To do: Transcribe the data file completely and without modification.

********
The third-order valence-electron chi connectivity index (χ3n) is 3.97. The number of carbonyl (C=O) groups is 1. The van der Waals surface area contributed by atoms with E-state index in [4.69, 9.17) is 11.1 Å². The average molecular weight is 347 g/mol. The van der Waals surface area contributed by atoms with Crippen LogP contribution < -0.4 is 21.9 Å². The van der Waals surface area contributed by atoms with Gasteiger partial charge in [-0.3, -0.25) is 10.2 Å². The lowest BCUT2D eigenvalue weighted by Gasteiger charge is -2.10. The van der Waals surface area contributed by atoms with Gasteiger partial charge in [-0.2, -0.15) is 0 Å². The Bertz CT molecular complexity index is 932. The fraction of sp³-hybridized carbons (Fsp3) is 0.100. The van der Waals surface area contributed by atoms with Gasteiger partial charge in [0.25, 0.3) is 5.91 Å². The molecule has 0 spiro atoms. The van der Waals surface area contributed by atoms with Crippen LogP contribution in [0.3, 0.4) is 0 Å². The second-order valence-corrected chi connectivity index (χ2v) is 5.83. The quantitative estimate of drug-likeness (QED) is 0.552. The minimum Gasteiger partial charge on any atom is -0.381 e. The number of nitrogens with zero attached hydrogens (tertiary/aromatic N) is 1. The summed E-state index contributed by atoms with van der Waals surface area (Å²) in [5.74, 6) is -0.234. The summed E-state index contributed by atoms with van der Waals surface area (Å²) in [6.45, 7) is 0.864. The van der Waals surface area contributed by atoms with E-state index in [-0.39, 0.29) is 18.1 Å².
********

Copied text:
The third-order valence-electron chi connectivity index (χ3n) is 3.97. The number of carbonyl (C=O) groups is 1. The van der Waals surface area contributed by atoms with E-state index in [4.69, 9.17) is 11.1 Å². The average molecular weight is 347 g/mol. The van der Waals surface area contributed by atoms with Crippen LogP contribution < -0.4 is 21.9 Å². The van der Waals surface area contributed by atoms with Gasteiger partial charge in [-0.3, -0.25) is 10.2 Å². The lowest BCUT2D eigenvalue weighted by Gasteiger charge is -2.10. The van der Waals surface area contributed by atoms with Gasteiger partial charge in [-0.2, -0.15) is 0 Å². The Bertz CT molecular complexity index is 932. The fraction of sp³-hybridized carbons (Fsp3) is 0.100. The van der Waals surface area contributed by atoms with Gasteiger partial charge in [0.25, 0.3) is 5.91 Å². The molecule has 0 spiro atoms. The van der Waals surface area contributed by atoms with Crippen LogP contribution in [0.3, 0.4) is 0 Å². The second-order valence-corrected chi connectivity index (χ2v) is 5.83. The quantitative estimate of drug-likeness (QED) is 0.552. The minimum Gasteiger partial charge on any atom is -0.381 e. The number of nitrogens with zero attached hydrogens (tertiary/aromatic N) is 1. The summed E-state index contributed by atoms with van der Waals surface area (Å²) in [5.74, 6) is -0.234. The summed E-state index contributed by atoms with van der Waals surface area (Å²) in [6.45, 7) is 0.864. The van der Waals surface area contributed by atoms with E-state index in [-0.39, 0.29) is 18.1 Å².